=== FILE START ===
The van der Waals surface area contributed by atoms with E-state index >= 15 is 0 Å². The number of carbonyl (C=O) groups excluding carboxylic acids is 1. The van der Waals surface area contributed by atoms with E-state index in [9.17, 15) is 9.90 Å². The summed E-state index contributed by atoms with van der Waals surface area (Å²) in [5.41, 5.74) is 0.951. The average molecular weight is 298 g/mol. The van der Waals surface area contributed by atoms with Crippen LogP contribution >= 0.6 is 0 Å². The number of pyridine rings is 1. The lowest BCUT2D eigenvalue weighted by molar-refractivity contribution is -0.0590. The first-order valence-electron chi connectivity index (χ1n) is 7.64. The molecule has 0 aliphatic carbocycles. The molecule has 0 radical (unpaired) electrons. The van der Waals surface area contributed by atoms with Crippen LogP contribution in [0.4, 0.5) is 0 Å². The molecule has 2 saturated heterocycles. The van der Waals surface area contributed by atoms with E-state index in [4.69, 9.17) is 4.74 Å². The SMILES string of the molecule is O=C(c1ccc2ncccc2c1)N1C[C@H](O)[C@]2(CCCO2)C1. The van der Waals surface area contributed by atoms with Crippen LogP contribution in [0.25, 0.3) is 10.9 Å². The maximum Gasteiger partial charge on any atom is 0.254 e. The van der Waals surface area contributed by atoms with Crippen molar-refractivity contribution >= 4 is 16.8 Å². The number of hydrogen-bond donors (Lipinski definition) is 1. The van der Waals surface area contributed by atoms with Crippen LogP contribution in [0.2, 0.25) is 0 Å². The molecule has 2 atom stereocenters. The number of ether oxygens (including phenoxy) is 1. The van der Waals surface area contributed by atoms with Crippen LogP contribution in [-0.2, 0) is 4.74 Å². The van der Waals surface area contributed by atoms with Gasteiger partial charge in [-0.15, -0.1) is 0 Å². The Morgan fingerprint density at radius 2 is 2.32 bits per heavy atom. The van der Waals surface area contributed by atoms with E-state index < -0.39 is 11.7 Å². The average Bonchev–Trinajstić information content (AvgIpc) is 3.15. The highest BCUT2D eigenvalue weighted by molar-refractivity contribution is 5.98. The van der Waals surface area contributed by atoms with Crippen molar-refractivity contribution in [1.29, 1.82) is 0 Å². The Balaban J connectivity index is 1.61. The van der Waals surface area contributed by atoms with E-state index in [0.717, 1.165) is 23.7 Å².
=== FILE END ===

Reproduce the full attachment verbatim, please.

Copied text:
The van der Waals surface area contributed by atoms with E-state index >= 15 is 0 Å². The number of carbonyl (C=O) groups excluding carboxylic acids is 1. The van der Waals surface area contributed by atoms with E-state index in [9.17, 15) is 9.90 Å². The summed E-state index contributed by atoms with van der Waals surface area (Å²) in [5.41, 5.74) is 0.951. The average molecular weight is 298 g/mol. The van der Waals surface area contributed by atoms with Crippen LogP contribution >= 0.6 is 0 Å². The number of pyridine rings is 1. The lowest BCUT2D eigenvalue weighted by molar-refractivity contribution is -0.0590. The first-order valence-electron chi connectivity index (χ1n) is 7.64. The molecule has 0 aliphatic carbocycles. The molecule has 0 radical (unpaired) electrons. The van der Waals surface area contributed by atoms with Crippen LogP contribution in [0.4, 0.5) is 0 Å². The molecule has 2 saturated heterocycles. The van der Waals surface area contributed by atoms with E-state index in [4.69, 9.17) is 4.74 Å². The SMILES string of the molecule is O=C(c1ccc2ncccc2c1)N1C[C@H](O)[C@]2(CCCO2)C1. The van der Waals surface area contributed by atoms with Crippen LogP contribution in [0.25, 0.3) is 10.9 Å². The maximum Gasteiger partial charge on any atom is 0.254 e. The van der Waals surface area contributed by atoms with Crippen molar-refractivity contribution >= 4 is 16.8 Å². The number of hydrogen-bond donors (Lipinski definition) is 1. The van der Waals surface area contributed by atoms with Crippen LogP contribution in [0.2, 0.25) is 0 Å². The molecule has 2 atom stereocenters. The number of ether oxygens (including phenoxy) is 1. The van der Waals surface area contributed by atoms with Crippen LogP contribution in [-0.2, 0) is 4.74 Å². The van der Waals surface area contributed by atoms with Gasteiger partial charge in [-0.15, -0.1) is 0 Å². The Morgan fingerprint density at radius 2 is 2.32 bits per heavy atom. The van der Waals surface area contributed by atoms with E-state index < -0.39 is 11.7 Å². The average Bonchev–Trinajstić information content (AvgIpc) is 3.15. The highest BCUT2D eigenvalue weighted by molar-refractivity contribution is 5.98. The van der Waals surface area contributed by atoms with Crippen molar-refractivity contribution in [1.29, 1.82) is 0 Å². The Balaban J connectivity index is 1.61. The van der Waals surface area contributed by atoms with E-state index in [0.717, 1.165) is 23.7 Å².